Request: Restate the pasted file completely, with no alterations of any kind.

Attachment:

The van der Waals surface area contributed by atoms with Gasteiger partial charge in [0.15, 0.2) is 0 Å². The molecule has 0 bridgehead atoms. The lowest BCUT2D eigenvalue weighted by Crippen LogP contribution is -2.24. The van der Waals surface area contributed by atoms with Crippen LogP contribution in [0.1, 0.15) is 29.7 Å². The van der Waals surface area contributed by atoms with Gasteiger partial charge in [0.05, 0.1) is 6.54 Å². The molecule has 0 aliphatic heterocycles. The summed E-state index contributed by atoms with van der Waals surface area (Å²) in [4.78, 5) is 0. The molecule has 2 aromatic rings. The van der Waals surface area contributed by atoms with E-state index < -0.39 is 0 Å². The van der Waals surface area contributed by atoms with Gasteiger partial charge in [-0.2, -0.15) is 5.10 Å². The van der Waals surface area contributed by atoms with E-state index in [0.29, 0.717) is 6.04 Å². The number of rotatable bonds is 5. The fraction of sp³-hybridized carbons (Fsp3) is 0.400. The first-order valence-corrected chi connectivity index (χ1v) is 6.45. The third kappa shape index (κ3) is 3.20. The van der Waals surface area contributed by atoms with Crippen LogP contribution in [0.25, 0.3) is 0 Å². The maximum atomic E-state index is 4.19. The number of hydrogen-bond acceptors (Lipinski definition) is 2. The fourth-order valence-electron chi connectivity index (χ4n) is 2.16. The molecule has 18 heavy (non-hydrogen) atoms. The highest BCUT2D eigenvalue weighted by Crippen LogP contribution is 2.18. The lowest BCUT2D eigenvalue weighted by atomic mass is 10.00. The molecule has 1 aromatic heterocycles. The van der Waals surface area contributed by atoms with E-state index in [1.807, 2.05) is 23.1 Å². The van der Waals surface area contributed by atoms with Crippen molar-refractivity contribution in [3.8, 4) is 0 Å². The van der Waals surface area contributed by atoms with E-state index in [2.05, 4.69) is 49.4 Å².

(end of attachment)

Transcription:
The van der Waals surface area contributed by atoms with Gasteiger partial charge in [0.15, 0.2) is 0 Å². The molecule has 0 bridgehead atoms. The lowest BCUT2D eigenvalue weighted by Crippen LogP contribution is -2.24. The van der Waals surface area contributed by atoms with Crippen LogP contribution in [0.1, 0.15) is 29.7 Å². The van der Waals surface area contributed by atoms with Gasteiger partial charge in [0.05, 0.1) is 6.54 Å². The molecule has 0 aliphatic heterocycles. The summed E-state index contributed by atoms with van der Waals surface area (Å²) in [4.78, 5) is 0. The molecule has 2 aromatic rings. The van der Waals surface area contributed by atoms with E-state index < -0.39 is 0 Å². The van der Waals surface area contributed by atoms with Gasteiger partial charge in [-0.2, -0.15) is 5.10 Å². The van der Waals surface area contributed by atoms with E-state index in [0.29, 0.717) is 6.04 Å². The number of rotatable bonds is 5. The fraction of sp³-hybridized carbons (Fsp3) is 0.400. The first-order valence-corrected chi connectivity index (χ1v) is 6.45. The third kappa shape index (κ3) is 3.20. The van der Waals surface area contributed by atoms with Crippen LogP contribution in [0.25, 0.3) is 0 Å². The maximum atomic E-state index is 4.19. The number of hydrogen-bond acceptors (Lipinski definition) is 2. The fourth-order valence-electron chi connectivity index (χ4n) is 2.16. The molecule has 18 heavy (non-hydrogen) atoms. The highest BCUT2D eigenvalue weighted by Crippen LogP contribution is 2.18. The lowest BCUT2D eigenvalue weighted by atomic mass is 10.00. The molecule has 1 aromatic heterocycles. The van der Waals surface area contributed by atoms with E-state index in [1.807, 2.05) is 23.1 Å². The van der Waals surface area contributed by atoms with Crippen molar-refractivity contribution in [3.8, 4) is 0 Å². The van der Waals surface area contributed by atoms with E-state index in [2.05, 4.69) is 49.4 Å².